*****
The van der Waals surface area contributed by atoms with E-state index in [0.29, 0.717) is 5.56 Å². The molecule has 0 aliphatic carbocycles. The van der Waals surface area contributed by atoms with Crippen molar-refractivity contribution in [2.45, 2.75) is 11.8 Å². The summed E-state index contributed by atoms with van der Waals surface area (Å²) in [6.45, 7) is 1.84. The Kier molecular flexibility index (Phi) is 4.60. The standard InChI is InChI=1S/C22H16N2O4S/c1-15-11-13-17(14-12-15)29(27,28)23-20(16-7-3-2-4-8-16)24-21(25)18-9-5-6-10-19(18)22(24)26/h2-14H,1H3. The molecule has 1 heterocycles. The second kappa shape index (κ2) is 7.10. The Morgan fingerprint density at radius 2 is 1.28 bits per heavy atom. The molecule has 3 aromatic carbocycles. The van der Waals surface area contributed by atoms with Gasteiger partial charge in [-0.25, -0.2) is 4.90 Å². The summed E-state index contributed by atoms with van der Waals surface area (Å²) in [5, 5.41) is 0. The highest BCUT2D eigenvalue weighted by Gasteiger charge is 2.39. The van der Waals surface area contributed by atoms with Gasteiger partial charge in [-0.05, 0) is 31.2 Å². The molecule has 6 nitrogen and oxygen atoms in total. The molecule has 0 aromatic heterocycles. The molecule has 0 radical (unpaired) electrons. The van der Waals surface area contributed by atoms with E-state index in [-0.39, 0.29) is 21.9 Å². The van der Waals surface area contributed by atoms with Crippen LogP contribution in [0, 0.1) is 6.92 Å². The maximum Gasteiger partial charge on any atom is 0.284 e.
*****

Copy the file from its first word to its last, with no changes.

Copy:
The van der Waals surface area contributed by atoms with E-state index in [0.29, 0.717) is 5.56 Å². The molecule has 0 aliphatic carbocycles. The van der Waals surface area contributed by atoms with Crippen molar-refractivity contribution in [2.45, 2.75) is 11.8 Å². The summed E-state index contributed by atoms with van der Waals surface area (Å²) in [6.45, 7) is 1.84. The Kier molecular flexibility index (Phi) is 4.60. The standard InChI is InChI=1S/C22H16N2O4S/c1-15-11-13-17(14-12-15)29(27,28)23-20(16-7-3-2-4-8-16)24-21(25)18-9-5-6-10-19(18)22(24)26/h2-14H,1H3. The molecule has 1 heterocycles. The second kappa shape index (κ2) is 7.10. The Morgan fingerprint density at radius 2 is 1.28 bits per heavy atom. The molecule has 3 aromatic carbocycles. The van der Waals surface area contributed by atoms with Gasteiger partial charge in [-0.25, -0.2) is 4.90 Å². The summed E-state index contributed by atoms with van der Waals surface area (Å²) in [5, 5.41) is 0. The highest BCUT2D eigenvalue weighted by Gasteiger charge is 2.39. The van der Waals surface area contributed by atoms with Gasteiger partial charge in [-0.05, 0) is 31.2 Å². The molecule has 6 nitrogen and oxygen atoms in total. The molecule has 0 aromatic heterocycles. The molecule has 0 radical (unpaired) electrons. The van der Waals surface area contributed by atoms with E-state index in [-0.39, 0.29) is 21.9 Å². The van der Waals surface area contributed by atoms with Crippen LogP contribution in [0, 0.1) is 6.92 Å². The maximum Gasteiger partial charge on any atom is 0.284 e.